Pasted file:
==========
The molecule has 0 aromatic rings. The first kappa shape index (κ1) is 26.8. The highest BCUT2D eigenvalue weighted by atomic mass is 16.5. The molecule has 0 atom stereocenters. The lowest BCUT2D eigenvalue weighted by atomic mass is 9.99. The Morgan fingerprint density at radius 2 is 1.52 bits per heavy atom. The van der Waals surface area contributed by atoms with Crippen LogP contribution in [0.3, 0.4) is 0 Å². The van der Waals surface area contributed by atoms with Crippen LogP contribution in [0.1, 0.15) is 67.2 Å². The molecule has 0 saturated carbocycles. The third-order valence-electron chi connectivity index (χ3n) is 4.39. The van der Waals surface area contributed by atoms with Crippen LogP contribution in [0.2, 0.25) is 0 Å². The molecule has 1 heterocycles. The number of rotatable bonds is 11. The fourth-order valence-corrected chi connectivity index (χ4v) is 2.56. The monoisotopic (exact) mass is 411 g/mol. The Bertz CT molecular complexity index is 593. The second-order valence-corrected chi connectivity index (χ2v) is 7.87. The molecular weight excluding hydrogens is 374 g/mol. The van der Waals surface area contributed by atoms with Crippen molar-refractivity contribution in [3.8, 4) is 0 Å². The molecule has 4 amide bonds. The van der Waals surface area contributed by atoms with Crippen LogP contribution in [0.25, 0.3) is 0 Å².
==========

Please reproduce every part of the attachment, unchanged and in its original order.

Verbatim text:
The molecule has 0 aromatic rings. The first kappa shape index (κ1) is 26.8. The highest BCUT2D eigenvalue weighted by atomic mass is 16.5. The molecule has 0 atom stereocenters. The lowest BCUT2D eigenvalue weighted by atomic mass is 9.99. The Morgan fingerprint density at radius 2 is 1.52 bits per heavy atom. The van der Waals surface area contributed by atoms with Crippen LogP contribution in [0.3, 0.4) is 0 Å². The van der Waals surface area contributed by atoms with Crippen LogP contribution in [0.1, 0.15) is 67.2 Å². The molecule has 0 saturated carbocycles. The third-order valence-electron chi connectivity index (χ3n) is 4.39. The van der Waals surface area contributed by atoms with Crippen LogP contribution in [0.2, 0.25) is 0 Å². The molecule has 1 heterocycles. The number of rotatable bonds is 11. The fourth-order valence-corrected chi connectivity index (χ4v) is 2.56. The monoisotopic (exact) mass is 411 g/mol. The Bertz CT molecular complexity index is 593. The second-order valence-corrected chi connectivity index (χ2v) is 7.87. The molecular weight excluding hydrogens is 374 g/mol. The van der Waals surface area contributed by atoms with Crippen molar-refractivity contribution in [3.8, 4) is 0 Å². The molecule has 4 amide bonds. The van der Waals surface area contributed by atoms with Crippen LogP contribution in [0.25, 0.3) is 0 Å².